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Essential Ecology Holistic Health Counseling

Physical Resilience . Mental Hygiene . Spiritual Nutrition

November 1, 2014
by Gabriel
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The Fruition of Nutrition

The subject of nutrition is vast and rife with controversy. The more one really gets into it, the more disheartening it can become, as accomplishing the ideal of perfect nutrition seems further and further out of reach (unless you devote an extraordinary amount of time and money). Science has learned a lot regarding a basic understanding of the nutritional needs of the body, but more mystery remains than has been revealed. The body simply isn’t a text book.

Everyone’s bodies are different and constantly changing so it is nearly impossible to pinpoint precisely how much of a given nutrient is needed. There are numerous tests that can play a helpful role in determining nutritional needs but these tests are often expensive and they mostly point to nutrient levels at the time of the test, which are subject to change. Sometimes these tests offer crucial data, as in certain acute conditions, but in most cases they are not necessary.

Naturally, the foundation of good nutrition is a wholesome, balanced diet. Of course diet is another topic rife with controversy. Truly, what defines a wholesome, balanced diet changes from person to person. A powerfully healing food for one person can be near poison for another. In general, we understand that the less processed or refined a food is; the more whole a food is; the better it is for us! Our bodies evolved close to the earth. So it goes without saying, a diet subsisting on vegetables, fruits, nuts, seeds, roots, pastured or wild meats, fungi, and herbs is going to improve health and happiness in every way. These whole foods are superior to fried, sugary, factory farmed, industrially processed junk.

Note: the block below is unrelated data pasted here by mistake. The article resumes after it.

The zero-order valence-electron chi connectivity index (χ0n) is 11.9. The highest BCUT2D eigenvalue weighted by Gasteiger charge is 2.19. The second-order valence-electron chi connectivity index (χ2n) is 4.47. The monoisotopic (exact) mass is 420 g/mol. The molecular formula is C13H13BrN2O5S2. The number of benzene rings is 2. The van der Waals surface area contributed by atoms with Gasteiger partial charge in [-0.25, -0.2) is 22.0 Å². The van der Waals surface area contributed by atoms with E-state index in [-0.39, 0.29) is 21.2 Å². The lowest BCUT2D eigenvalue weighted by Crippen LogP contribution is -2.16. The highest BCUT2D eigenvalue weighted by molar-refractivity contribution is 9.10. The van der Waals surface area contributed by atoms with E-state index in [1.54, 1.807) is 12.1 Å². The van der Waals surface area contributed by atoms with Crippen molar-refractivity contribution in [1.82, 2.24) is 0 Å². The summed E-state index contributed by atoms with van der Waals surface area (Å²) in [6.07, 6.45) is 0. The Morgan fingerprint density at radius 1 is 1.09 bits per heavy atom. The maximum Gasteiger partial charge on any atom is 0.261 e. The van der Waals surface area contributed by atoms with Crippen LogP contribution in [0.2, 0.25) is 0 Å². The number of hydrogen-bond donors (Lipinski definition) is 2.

Really, the first step is to get clear about who you are and where you’re at. By looking at one’s health history and their current state of well being, much can be deduced about likely nutritional requirements and necessary dietary changes. Some things we are ready to change and others we may not be ready to change. That’s ok. We can start by finding ways to consume more of the good and less of the bad, while sorting out some of the sources of stress in our lives. Stress, tension and depression use up nutrients in the body and we often react to these feelings by self medicating with foods that only make it worse. So starting where we’re at, making changes we are ready to make, working creatively with mind and emotions are often the best places to start. A tall glass of water is good too!

Next we need to look at digestion, which tells us a lot about the appropriateness of one’s diet. If your digestion is not working effectively then it doesn’t matter how well you eat; the nutrients won’t be assimilated. The health of one’s gut is affected by many historical factors going all the way back to birth and by what passes through it daily. If the gut is damaged then even healthy food can cause an inflammatory response. Strengthening and repairing the gut is always a priority; balancing the gut bacteria is particularly important. Begin by chewing your food well; the degree one properly chews their food can make the difference between poison and ambrosia.